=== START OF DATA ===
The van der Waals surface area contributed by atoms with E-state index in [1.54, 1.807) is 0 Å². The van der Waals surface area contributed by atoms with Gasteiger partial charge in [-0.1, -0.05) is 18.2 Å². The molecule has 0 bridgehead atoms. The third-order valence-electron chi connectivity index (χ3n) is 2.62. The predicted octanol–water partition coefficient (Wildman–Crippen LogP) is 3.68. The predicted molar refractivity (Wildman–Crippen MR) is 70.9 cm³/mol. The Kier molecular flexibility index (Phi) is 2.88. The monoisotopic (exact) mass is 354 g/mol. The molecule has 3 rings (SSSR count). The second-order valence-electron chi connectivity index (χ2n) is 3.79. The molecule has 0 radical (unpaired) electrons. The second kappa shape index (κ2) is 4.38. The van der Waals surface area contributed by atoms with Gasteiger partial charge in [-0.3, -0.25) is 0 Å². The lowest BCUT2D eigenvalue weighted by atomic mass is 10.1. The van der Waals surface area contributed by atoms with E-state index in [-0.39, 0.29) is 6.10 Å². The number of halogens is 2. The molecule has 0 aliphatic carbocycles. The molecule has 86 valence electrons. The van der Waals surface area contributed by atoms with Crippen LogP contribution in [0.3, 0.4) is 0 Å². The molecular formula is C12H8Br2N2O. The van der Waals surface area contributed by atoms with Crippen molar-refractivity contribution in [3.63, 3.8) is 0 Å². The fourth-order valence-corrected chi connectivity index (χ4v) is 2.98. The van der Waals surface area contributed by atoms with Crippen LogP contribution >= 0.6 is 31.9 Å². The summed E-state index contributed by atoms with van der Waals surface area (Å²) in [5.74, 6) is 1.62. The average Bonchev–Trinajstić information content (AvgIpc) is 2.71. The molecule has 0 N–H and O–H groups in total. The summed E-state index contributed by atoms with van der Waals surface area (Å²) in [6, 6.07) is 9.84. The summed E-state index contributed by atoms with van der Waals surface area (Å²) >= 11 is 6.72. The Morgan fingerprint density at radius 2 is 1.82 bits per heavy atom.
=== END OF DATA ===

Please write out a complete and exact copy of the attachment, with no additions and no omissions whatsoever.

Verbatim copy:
The van der Waals surface area contributed by atoms with E-state index in [1.54, 1.807) is 0 Å². The van der Waals surface area contributed by atoms with Gasteiger partial charge in [-0.1, -0.05) is 18.2 Å². The molecule has 0 bridgehead atoms. The third-order valence-electron chi connectivity index (χ3n) is 2.62. The predicted octanol–water partition coefficient (Wildman–Crippen LogP) is 3.68. The predicted molar refractivity (Wildman–Crippen MR) is 70.9 cm³/mol. The Kier molecular flexibility index (Phi) is 2.88. The monoisotopic (exact) mass is 354 g/mol. The molecule has 3 rings (SSSR count). The second-order valence-electron chi connectivity index (χ2n) is 3.79. The molecule has 0 radical (unpaired) electrons. The second kappa shape index (κ2) is 4.38. The van der Waals surface area contributed by atoms with Gasteiger partial charge in [-0.3, -0.25) is 0 Å². The lowest BCUT2D eigenvalue weighted by atomic mass is 10.1. The van der Waals surface area contributed by atoms with E-state index in [-0.39, 0.29) is 6.10 Å². The number of halogens is 2. The molecule has 0 aliphatic carbocycles. The molecule has 86 valence electrons. The van der Waals surface area contributed by atoms with Crippen LogP contribution in [0.3, 0.4) is 0 Å². The molecular formula is C12H8Br2N2O. The van der Waals surface area contributed by atoms with Crippen molar-refractivity contribution in [3.63, 3.8) is 0 Å². The fourth-order valence-corrected chi connectivity index (χ4v) is 2.98. The van der Waals surface area contributed by atoms with Crippen LogP contribution >= 0.6 is 31.9 Å². The summed E-state index contributed by atoms with van der Waals surface area (Å²) in [5.74, 6) is 1.62. The average Bonchev–Trinajstić information content (AvgIpc) is 2.71. The molecule has 0 N–H and O–H groups in total. The summed E-state index contributed by atoms with van der Waals surface area (Å²) in [6, 6.07) is 9.84. The summed E-state index contributed by atoms with van der Waals surface area (Å²) >= 11 is 6.72. The Morgan fingerprint density at radius 2 is 1.82 bits per heavy atom.